Tiny scratches on a wind turbine or an airplane wing can go unnoticed, but they can cause serious problems if they are left untreated. Now, a group of researchers in the United Kingdom have invented a substance that can be incorporated into airplane wings that allows them to heal themselves, scabbing over small breaks like blood in a wound.
It works like this. Tiny spheres of liquid are embedded in the airplane wing. If the wing gets damaged, the spheres in that location break, and the liquid inside (a carbon-based substance) spills out to fill the 'wound'. Then, other chemical catalysts in the wing harden the liquid, filling in whatever crack or damage occurred. A similar kind of capsule technology is being developed to repair cracks in concrete.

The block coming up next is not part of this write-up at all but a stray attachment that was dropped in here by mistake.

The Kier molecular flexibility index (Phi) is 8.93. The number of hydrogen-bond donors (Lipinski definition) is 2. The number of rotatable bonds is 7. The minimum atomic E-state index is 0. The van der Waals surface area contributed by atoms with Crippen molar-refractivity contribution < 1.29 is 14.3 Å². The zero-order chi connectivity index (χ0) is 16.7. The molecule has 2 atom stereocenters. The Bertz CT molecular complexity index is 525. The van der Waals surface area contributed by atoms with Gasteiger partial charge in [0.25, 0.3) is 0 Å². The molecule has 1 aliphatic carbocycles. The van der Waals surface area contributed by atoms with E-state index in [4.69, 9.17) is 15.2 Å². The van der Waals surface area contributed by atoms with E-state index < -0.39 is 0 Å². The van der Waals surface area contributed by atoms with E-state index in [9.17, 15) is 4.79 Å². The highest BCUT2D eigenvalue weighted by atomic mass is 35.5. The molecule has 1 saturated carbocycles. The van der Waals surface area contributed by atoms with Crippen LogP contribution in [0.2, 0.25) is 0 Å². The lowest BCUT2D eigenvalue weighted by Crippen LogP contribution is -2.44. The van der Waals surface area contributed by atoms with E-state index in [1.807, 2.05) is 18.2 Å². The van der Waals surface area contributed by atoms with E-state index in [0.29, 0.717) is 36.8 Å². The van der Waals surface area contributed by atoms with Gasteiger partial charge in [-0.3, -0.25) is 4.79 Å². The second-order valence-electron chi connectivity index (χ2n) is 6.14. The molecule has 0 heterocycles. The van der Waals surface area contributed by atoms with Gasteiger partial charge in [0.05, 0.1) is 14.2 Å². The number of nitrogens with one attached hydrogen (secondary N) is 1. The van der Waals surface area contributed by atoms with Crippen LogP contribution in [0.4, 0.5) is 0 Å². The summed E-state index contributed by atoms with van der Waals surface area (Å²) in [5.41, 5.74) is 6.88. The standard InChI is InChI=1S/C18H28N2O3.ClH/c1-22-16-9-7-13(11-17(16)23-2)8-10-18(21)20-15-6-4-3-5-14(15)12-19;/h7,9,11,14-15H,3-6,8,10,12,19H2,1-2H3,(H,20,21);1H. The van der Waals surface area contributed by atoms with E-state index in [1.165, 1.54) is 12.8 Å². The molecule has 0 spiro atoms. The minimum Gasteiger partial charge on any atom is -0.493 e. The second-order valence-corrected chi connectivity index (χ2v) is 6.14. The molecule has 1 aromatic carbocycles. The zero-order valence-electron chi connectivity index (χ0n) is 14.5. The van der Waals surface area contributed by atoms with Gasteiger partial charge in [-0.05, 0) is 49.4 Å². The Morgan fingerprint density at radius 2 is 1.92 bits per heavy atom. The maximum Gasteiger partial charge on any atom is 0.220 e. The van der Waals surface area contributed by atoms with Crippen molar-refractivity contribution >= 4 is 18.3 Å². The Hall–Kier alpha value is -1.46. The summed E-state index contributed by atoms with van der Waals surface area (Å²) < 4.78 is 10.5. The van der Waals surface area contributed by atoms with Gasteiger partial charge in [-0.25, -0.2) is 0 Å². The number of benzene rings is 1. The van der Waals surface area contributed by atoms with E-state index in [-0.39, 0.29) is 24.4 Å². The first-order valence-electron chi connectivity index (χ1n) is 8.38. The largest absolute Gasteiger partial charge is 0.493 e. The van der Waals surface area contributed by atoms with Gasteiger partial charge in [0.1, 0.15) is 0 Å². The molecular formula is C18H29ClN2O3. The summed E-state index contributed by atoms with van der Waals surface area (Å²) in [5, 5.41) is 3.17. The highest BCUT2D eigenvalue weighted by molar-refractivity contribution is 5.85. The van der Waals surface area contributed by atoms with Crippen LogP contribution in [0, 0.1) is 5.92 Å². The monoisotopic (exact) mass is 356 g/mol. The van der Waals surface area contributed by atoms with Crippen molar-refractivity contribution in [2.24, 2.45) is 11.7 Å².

“Basically, any industry which uses carbon fibre composites could benefit,” Duncan Wass told Forbes. “At the consumer end of the market that could be sports equipment, bike frames, and so on.”
Forbes speculates that that 'and so on' could include anything from nail polish to cracked cell phone screens...if the price of producing the substance falls far enough to make it economically viable. Right now, the research group at Bristol says that "self-healing nail polish will have to wait".